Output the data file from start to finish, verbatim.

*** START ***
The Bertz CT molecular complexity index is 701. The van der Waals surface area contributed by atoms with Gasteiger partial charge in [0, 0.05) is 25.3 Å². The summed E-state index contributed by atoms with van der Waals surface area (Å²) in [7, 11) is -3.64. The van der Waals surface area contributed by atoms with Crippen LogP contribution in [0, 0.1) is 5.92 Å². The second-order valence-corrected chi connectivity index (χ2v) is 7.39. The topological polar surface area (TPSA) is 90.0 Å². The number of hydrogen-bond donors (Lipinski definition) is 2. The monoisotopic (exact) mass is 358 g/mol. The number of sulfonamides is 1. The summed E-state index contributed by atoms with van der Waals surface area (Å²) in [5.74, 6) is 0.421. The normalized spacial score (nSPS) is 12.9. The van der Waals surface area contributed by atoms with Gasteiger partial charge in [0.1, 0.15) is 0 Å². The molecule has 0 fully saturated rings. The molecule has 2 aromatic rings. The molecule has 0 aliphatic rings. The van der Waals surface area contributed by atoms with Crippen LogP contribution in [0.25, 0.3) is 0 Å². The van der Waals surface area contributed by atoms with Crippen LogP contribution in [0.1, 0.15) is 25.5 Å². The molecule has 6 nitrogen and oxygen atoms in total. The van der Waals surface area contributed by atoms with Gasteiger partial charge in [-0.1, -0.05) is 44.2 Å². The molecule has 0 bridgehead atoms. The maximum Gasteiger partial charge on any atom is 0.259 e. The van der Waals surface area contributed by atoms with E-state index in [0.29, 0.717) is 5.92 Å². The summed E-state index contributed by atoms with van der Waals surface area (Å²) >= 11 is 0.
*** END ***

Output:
The Bertz CT molecular complexity index is 701. The van der Waals surface area contributed by atoms with Gasteiger partial charge in [0, 0.05) is 25.3 Å². The summed E-state index contributed by atoms with van der Waals surface area (Å²) in [7, 11) is -3.64. The van der Waals surface area contributed by atoms with Crippen LogP contribution in [0, 0.1) is 5.92 Å². The second-order valence-corrected chi connectivity index (χ2v) is 7.39. The topological polar surface area (TPSA) is 90.0 Å². The number of hydrogen-bond donors (Lipinski definition) is 2. The monoisotopic (exact) mass is 358 g/mol. The number of sulfonamides is 1. The summed E-state index contributed by atoms with van der Waals surface area (Å²) in [5.74, 6) is 0.421. The normalized spacial score (nSPS) is 12.9. The van der Waals surface area contributed by atoms with Gasteiger partial charge in [0.1, 0.15) is 0 Å². The molecule has 0 fully saturated rings. The molecule has 2 aromatic rings. The molecule has 0 aliphatic rings. The van der Waals surface area contributed by atoms with Crippen LogP contribution in [0.25, 0.3) is 0 Å². The van der Waals surface area contributed by atoms with Crippen LogP contribution in [0.1, 0.15) is 25.5 Å². The molecule has 6 nitrogen and oxygen atoms in total. The van der Waals surface area contributed by atoms with Gasteiger partial charge in [-0.1, -0.05) is 44.2 Å². The molecule has 0 bridgehead atoms. The maximum Gasteiger partial charge on any atom is 0.259 e. The van der Waals surface area contributed by atoms with E-state index in [0.29, 0.717) is 5.92 Å². The summed E-state index contributed by atoms with van der Waals surface area (Å²) >= 11 is 0.